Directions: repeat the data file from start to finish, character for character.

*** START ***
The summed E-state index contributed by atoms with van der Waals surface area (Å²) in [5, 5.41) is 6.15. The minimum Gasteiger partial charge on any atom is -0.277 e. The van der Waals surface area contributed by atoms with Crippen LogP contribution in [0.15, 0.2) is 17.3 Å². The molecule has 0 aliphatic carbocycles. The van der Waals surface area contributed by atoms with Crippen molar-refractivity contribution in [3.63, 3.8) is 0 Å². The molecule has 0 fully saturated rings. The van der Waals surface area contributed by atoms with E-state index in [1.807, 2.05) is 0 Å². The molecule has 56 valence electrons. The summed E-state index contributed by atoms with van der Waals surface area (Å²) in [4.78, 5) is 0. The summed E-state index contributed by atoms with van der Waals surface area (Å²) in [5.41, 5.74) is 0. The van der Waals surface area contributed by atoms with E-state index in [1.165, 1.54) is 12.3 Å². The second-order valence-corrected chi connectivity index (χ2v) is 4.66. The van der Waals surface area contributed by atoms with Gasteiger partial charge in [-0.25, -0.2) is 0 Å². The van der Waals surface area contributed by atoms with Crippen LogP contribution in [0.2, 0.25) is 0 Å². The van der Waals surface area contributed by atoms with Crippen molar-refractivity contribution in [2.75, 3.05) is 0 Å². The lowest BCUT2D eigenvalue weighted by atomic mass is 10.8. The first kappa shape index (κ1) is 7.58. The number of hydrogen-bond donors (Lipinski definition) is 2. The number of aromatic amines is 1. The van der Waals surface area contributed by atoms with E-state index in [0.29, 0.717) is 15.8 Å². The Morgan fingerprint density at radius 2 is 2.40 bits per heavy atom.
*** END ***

The summed E-state index contributed by atoms with van der Waals surface area (Å²) in [5, 5.41) is 6.15. The minimum Gasteiger partial charge on any atom is -0.277 e. The van der Waals surface area contributed by atoms with Crippen LogP contribution in [0.15, 0.2) is 17.3 Å². The molecule has 0 aliphatic carbocycles. The van der Waals surface area contributed by atoms with Crippen molar-refractivity contribution in [3.63, 3.8) is 0 Å². The molecule has 0 fully saturated rings. The van der Waals surface area contributed by atoms with E-state index in [1.807, 2.05) is 0 Å². The molecule has 56 valence electrons. The summed E-state index contributed by atoms with van der Waals surface area (Å²) in [4.78, 5) is 0. The summed E-state index contributed by atoms with van der Waals surface area (Å²) in [5.41, 5.74) is 0. The van der Waals surface area contributed by atoms with E-state index in [1.165, 1.54) is 12.3 Å². The second-order valence-corrected chi connectivity index (χ2v) is 4.66. The van der Waals surface area contributed by atoms with Gasteiger partial charge in [-0.25, -0.2) is 0 Å². The van der Waals surface area contributed by atoms with Crippen LogP contribution in [0.2, 0.25) is 0 Å². The van der Waals surface area contributed by atoms with Crippen molar-refractivity contribution in [2.75, 3.05) is 0 Å². The lowest BCUT2D eigenvalue weighted by atomic mass is 10.8. The first kappa shape index (κ1) is 7.58. The number of hydrogen-bond donors (Lipinski definition) is 2. The number of aromatic amines is 1. The van der Waals surface area contributed by atoms with E-state index in [0.29, 0.717) is 15.8 Å². The Morgan fingerprint density at radius 2 is 2.40 bits per heavy atom.